In this new series of works, entitled "In Place," I wanted to address the process of what transpires when I go to a place to make a recording. Of course, I come away with a recording of something. I've made my catch of material or perhaps a stand-alone composition or panoramic still life. But more than this I take back with me the experience of spending time in a place, absorbing that place in all its details: its sights, its sounds, how on emotional and intellectual levels I interacted with this place. When I am back home listening to the recordings a rush of memories accompanies them, much like Proust's famous biscuit in his cup of tea unleashing a torrent of recollections from his childhood. My mind wanders beyond the recordings and their subtleties. I begin to think about the place, how I felt being there, what that place was about in terms of its social context, its function; how people reacted to me being there, to what my mind was thinking while I was making the recordings - all this mental and emotional material existing alongside the snazzy sound files I'd manged to make with all my shiny equipment.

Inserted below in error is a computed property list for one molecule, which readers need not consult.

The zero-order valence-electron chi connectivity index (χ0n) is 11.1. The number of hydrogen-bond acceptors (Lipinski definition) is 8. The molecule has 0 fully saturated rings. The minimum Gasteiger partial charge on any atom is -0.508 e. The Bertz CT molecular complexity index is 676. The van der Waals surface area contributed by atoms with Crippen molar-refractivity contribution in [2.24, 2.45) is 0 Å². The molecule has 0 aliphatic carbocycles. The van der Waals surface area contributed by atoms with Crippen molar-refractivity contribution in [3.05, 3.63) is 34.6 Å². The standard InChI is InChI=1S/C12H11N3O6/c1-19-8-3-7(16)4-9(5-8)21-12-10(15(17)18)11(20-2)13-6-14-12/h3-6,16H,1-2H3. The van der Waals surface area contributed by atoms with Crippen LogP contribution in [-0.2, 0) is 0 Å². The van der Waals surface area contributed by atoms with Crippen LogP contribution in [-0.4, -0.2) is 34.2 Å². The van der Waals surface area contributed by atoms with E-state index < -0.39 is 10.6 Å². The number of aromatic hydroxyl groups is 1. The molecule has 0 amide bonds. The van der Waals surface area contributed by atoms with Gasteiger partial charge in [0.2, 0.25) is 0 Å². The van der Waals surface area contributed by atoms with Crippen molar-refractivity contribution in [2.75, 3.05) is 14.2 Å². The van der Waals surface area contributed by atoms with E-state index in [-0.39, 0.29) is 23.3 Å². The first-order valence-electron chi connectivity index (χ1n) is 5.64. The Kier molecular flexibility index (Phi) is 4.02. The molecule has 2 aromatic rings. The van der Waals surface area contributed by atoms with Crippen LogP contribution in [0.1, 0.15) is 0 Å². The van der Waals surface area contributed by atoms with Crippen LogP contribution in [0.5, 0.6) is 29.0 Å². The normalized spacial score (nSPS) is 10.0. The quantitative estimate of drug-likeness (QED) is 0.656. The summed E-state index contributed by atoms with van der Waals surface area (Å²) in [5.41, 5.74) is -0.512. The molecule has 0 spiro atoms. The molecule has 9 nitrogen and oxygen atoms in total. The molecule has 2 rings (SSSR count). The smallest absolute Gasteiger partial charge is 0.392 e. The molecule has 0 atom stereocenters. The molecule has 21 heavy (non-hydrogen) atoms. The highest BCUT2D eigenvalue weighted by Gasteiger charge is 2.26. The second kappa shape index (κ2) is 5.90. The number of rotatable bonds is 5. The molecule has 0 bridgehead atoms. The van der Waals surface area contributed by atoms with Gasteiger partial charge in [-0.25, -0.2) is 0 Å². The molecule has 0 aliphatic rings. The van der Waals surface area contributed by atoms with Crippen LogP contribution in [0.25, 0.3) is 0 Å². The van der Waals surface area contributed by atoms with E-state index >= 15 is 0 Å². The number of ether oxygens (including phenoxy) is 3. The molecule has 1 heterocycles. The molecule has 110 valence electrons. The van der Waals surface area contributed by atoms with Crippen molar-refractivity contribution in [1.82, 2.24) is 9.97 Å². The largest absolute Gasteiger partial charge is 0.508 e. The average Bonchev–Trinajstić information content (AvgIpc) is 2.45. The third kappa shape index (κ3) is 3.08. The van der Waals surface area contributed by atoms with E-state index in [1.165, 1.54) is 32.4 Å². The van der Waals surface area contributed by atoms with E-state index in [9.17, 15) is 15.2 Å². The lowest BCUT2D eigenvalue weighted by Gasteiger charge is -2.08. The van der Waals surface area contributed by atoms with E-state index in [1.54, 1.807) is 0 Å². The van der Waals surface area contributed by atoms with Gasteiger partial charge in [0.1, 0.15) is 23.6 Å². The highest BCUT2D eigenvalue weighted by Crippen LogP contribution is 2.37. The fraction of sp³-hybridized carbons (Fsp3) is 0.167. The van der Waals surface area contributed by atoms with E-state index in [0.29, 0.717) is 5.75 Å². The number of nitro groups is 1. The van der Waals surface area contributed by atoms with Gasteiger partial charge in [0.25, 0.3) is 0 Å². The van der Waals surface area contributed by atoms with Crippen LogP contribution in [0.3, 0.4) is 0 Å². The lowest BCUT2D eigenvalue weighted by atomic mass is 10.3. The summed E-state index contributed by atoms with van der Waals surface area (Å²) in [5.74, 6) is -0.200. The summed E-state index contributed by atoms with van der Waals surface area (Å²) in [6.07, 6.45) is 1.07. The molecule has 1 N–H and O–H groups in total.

So I decided, why not just write a text about this process, about my time spent in a place making a recording? And the text itself would be the field recording, with my reading the text a presentation of the place. My words and the emotions they convey...will this reveal more about the place I've spent time in than an actual sound recording? Or just something different? What does it mean to spend time in a place and just being there? Not doing anything there. Not making a recording. Not taking notes. Not making photos or doing anything at all but just being there?